'Malicious misgendering'? What about malicious stomping on free speech rights?

All rights, including freedom of religion, stem from freedom of speech.  Without free speech, we have nothing.  Zero.

In complete disregard for this basic American value, free speech is regarded by the left as an outdated concept.  Mark Steyn, author of America Alone, observed that we are turning into "one vast college campus," where there is one correct view and all others are prohibited.  On such a "campus," there is no room for free speech.

The latest manifestation of the left's distorted vision is the attempt to mandate the use of subjective personal pronouns.  Two examples have just been exposed.  The first is taking place in Fairfax, Virginia, where the school board is reviewing updated rules that could expose students to suspension or expulsion for "maliciously misgendering" their peers.  In other words, if I want to be referred to as "they" instead of "he," you can be suspended if you refer to me as "he."  The new rules would make "malicious deadnaming" and "malicious misgendering" of classmates a "Level 4 offense," which allows for a suspension up to five days "if frequency and intensity are present."

The second example involves three Wisconsin boys who are facing sexual harassment charges from their middle school over accusations that they used incorrect gender pronouns for a fellow student.  Think about that for a minute: sexual harassment.  "I thought it wasn't real," said Rosemary Rabidoux, a parent of one of the accused boys.  "I thought this has got to be a gag, a joke."  She insists that the use of certain pronouns and sexual harassment have nothing to do with one other.

It seems that Harvard Medical School does not agree with Mrs. Rabidoux. "When people are misgendered, they feel invalidated and unseen," the leftists at Harvard argue.  "When this happens daily, it becomes a burden that can negatively impact their mental health and their ability to function in the world."

The fault in Harvard's argument is that there is no "right" that says you can demand whatever you want.  If you decide tomorrow morning that you want to be referred to as "Huckleberry" instead of "he," it doesn't give you the right to demand that everyone should celebrate your decision.  The Harvard folks are concerned with the mental health of those who demand to be referred to as "Huckleberry," but the university apparently has contempt for the mental health of those who are coerced to say something with which they do not agree.

Tolerance for a minority opinion should not imply that the majority must accept and celebrate that opinion.  Your choice of pronouns does not take precedence over my right of free speech.  We should be able to accommodate the rights of our minorities without depriving the majority of theirs.  If the demands of a minority come into conflict with the rights of the majority, the majority prevails.  That's how it works in a democracy.  Sadly, the left is demanding that the majority should celebrate and adopt minority positions.  That's called tyranny of the minority.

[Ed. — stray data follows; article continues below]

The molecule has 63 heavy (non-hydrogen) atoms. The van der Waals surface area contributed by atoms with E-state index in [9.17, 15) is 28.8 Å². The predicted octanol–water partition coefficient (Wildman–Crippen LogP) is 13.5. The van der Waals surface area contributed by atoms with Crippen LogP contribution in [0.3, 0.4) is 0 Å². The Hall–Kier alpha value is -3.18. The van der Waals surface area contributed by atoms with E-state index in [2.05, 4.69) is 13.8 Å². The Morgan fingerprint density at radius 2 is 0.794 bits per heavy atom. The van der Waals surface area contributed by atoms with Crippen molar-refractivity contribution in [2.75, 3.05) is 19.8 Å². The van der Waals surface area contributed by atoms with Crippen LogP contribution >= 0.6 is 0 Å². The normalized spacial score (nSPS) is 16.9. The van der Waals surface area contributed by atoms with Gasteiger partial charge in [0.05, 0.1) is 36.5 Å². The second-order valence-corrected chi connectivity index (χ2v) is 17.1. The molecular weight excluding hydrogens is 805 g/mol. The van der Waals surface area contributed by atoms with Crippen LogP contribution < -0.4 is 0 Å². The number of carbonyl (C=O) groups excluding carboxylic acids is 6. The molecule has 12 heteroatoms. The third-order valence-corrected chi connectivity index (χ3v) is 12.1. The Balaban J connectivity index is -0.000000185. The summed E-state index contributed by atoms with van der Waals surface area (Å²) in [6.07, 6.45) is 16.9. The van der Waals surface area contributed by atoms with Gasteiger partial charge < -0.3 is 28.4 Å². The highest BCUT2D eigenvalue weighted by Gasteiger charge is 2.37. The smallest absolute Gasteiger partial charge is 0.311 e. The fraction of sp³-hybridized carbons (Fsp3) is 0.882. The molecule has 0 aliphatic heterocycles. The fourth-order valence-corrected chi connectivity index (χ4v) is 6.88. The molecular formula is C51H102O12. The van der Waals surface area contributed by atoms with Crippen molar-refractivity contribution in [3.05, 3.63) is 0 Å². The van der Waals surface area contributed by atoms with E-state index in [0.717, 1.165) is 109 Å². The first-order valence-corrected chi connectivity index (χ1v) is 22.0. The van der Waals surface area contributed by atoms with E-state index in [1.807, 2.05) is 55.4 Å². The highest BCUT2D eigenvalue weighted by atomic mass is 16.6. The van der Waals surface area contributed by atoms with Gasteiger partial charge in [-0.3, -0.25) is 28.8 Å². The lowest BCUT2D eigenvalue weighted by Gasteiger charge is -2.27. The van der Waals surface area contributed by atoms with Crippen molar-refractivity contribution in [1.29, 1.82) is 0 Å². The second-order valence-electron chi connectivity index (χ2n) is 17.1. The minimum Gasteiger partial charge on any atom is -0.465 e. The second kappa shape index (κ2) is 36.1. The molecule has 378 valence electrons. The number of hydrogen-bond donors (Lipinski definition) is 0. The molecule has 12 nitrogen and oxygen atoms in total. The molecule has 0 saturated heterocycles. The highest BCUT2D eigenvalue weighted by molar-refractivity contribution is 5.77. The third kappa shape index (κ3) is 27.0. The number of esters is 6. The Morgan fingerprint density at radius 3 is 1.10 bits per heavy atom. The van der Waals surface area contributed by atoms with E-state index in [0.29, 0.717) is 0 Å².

In a highly publicized case, University of Toronto psychology professor Jordan Peterson was attacked when he refused to use the alternative pronouns requested by trans students.  Peterson was accused of violating the Ontario Human Rights Code.  Some students and faculty complained that Peterson's refusal was "emotionally disturbing and painful" — disregarding the possibility that forcing everyone to abide by their rules might be emotionally painful to other people.

Peterson did not object to the trans community choosing which pronoun they prefer.  He objected when they tried to force him to comply.  In his view, coercing everyone to use the preferred pronouns of transgenders would be a form of compelled speech or government-mandated speech.  "I'm not using the words that other people require me to use," Peterson said, "especially if they're made up by radical left-wing ideologues."  He was ultimately vindicated.

A similar case arose at Shawnee State University in Ohio when it attempted to force a professor to use certain pronouns when addressing students.  Philosophy professor Nicholas Meriwether refused to use the preferred pronouns of a male student who identified as female.  Professor Meriwether explained that his evangelical Christian beliefs require him to refer to people according to pronouns based on biological sex.  He won a $400,000 judgment against the university.  The court ruled that Meriwether can't be forced to use "preferred pronouns."

The Fairfax school board and the Wisconsin middle school should take heed.  Failure to do so may expose them to substantial financial penalties.  Any blatant attempt to violate freedom of speech ought to be countered with overwhelming opposition.

Ed Brodow is a conservative political commentator and bestselling author of nine books including his latest, America on Its Knees: The Cost of Replacing Trump with Biden.

Image: Pezibear via Pixabay, Pixabay License.

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